Category : Shoulder

Dislocated Shoulder Shoulder Shoulder Pain

How to Fix a Dislocated Shoulder

A dislocated shoulder happens when enough force is applied to the arm that the ball dislocates from the socket. If you’ve dislocated your shoulder, you’re likely feeling a lot of pain, your shoulder may appear abnormal, and it’s likely difficult to move your arm/shoulder.

The best way to fix a dislocated shoulder is to visit the emergency room or a healthcare professional such as an upper extremity surgeon. Here’s why you should visit a professional rather than doing it yourself:

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Arm Hand Surgeon Shoulder

Arm and Shoulder Injuries: A Q&A with Orthopedic Surgeon Matthew Meunier, MD

from UC San Diego Health

Millions of people in the United States break a bone each year, about half of which affect the arm. At the same time, approximately two million people visit their doctors for a rotator cuff problem, and osteoarthritis is the most frequent cause of disability in the nation.

Matthew Meunier, MD, sees it all. He’s an orthopedic surgeon at UC San Diego Health and associate team physician for the San Diego Padres, specializing in hand, upper extremity and microvascular surgery. In this Q&A, Meunier discusses the types of issues he treats, and how people can prevent and seek help for these conditions.

Read the full story.

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Elbow Hand Shoulder Sports Injury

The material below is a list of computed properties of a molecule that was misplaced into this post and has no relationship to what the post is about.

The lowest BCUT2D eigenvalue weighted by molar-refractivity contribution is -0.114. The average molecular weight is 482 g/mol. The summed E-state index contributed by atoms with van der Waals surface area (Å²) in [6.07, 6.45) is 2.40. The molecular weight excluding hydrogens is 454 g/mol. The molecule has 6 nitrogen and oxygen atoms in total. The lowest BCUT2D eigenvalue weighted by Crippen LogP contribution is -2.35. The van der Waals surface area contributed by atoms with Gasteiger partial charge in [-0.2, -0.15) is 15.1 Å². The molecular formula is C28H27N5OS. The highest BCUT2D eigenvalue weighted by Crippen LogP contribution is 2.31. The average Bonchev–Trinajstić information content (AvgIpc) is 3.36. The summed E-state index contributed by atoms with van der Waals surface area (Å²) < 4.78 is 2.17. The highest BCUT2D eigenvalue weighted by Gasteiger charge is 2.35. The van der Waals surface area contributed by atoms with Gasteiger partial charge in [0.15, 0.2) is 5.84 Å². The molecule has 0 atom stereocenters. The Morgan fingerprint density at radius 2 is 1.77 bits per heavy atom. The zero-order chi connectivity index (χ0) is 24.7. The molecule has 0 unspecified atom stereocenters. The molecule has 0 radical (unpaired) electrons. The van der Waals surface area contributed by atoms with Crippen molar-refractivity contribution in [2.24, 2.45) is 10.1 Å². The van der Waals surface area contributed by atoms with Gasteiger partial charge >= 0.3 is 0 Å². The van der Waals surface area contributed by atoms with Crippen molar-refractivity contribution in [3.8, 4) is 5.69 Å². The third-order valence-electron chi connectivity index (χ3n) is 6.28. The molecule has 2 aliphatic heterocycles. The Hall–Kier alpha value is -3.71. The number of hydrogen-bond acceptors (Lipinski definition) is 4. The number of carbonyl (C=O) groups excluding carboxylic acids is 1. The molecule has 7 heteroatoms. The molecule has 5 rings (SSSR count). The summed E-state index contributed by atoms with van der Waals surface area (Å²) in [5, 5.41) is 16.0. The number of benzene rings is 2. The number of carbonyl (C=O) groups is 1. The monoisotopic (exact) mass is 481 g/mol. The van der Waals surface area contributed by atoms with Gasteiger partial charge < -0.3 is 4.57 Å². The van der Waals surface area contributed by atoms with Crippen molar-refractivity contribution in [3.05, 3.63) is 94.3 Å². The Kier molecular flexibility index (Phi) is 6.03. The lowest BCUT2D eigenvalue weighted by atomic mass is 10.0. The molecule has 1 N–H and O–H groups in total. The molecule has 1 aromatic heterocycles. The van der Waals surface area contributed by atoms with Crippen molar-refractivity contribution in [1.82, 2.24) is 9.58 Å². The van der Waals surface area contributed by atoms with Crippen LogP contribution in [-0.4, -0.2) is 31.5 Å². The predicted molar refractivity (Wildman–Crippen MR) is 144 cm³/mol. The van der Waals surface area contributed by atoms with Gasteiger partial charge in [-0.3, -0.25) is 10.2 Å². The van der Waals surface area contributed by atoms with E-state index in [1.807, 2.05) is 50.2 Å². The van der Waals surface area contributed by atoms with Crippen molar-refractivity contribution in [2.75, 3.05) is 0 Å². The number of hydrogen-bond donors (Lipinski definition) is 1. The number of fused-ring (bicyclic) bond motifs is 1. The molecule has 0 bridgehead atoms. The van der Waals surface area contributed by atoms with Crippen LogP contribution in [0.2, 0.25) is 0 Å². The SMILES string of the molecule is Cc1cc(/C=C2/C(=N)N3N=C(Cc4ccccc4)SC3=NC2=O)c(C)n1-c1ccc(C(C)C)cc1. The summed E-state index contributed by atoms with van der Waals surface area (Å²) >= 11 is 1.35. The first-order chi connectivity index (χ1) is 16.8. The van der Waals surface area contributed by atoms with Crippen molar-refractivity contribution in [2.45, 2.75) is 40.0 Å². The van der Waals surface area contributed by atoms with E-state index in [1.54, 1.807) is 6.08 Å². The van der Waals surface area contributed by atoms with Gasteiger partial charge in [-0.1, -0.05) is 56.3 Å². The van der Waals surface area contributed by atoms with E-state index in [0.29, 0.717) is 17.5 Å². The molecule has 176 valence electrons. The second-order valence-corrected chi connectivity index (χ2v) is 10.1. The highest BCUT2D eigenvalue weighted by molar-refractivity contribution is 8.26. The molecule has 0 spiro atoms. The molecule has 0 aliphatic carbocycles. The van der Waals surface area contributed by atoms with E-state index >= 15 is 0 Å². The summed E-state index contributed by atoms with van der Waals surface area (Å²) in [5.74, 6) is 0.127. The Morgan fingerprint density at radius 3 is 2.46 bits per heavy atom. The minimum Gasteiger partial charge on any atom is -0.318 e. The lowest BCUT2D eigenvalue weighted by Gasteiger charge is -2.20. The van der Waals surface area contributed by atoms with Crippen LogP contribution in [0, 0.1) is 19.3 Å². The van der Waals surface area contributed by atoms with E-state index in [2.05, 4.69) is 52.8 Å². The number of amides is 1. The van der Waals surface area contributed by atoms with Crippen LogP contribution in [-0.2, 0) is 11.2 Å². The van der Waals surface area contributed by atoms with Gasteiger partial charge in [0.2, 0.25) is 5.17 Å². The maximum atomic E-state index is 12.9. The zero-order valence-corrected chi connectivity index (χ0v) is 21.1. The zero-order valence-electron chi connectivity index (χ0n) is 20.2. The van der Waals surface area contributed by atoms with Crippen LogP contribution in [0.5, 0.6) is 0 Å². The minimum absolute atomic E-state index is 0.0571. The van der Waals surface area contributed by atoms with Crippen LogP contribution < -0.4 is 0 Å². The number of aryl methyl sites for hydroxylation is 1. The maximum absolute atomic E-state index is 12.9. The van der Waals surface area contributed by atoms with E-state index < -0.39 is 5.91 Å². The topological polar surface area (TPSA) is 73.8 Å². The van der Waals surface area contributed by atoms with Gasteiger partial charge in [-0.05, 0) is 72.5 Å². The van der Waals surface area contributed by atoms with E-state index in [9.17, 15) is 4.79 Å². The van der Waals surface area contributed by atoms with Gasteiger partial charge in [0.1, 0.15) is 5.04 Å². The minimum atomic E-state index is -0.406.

The Biceps Brachii: A Common Cause of Shoulder and Elbow Pain in Athletes

Hand surgeon Benjamin R. Graves MD discusses the biceps brachii and the impact it has on the shoulders and elbows of athletes.

As an upper extremity surgeon, I see patients of all ages, sports, and skill levels for shoulder and elbow injuries on a daily basis.  These problems can be acute or chronic and vary from mild to severe.  Mild cases can often be treated with non-surgical measures, whereas more severe injuries may require surgery. 

One muscle in particular, the biceps brachii (pronounced bray-key-eye), is frequently injured during sports activity, and is one of the more common reasons a patient may come to see me for evaluation.  What makes this muscle unique is that it spans two joints, the shoulder and the elbow.  This means that an injury to the “biceps” can involve the elbow, the shoulder, or both.

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Hand Shoulder Shoulder Arthritis

How to treat shoulder arthritis

Shoulder arthritis is a condition that can cause pain in the shoulder that typically worsens with activity. This can include something as simple as reaching the arm over the head. The pain can be in the back of the shoulder (as with arthritis of the G-H joint) or the top of the shoulder (as with A-C arthritis). Shoulder arthritis can also cause loss of motion or a grinding feeling when you move.

How can this be treated? Shoulder arthritis is treated similarly to other arthritis conditions. Options may include:

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Broken Bone Shoulder Shoulder Fracture

3 Types of Shoulder Fractures

A shoulder fracture is another word for a broken shoulder. The shoulder is a complex joint that connects the arm to the body. It has many different parts, including the humerus (upper arm bone), the scapula (shoulder blade bone) and the clavicle (collarbone). The upper end of the humerus has a ball-like shape that connects with the socket of the scapula, called the glenoid, creating the “ball and socket”.

Here are three different types of shoulder fractures:

  • Clavicle Fracture: A broken collarbone is the most common type shoulder fracture. It usually results from a fall.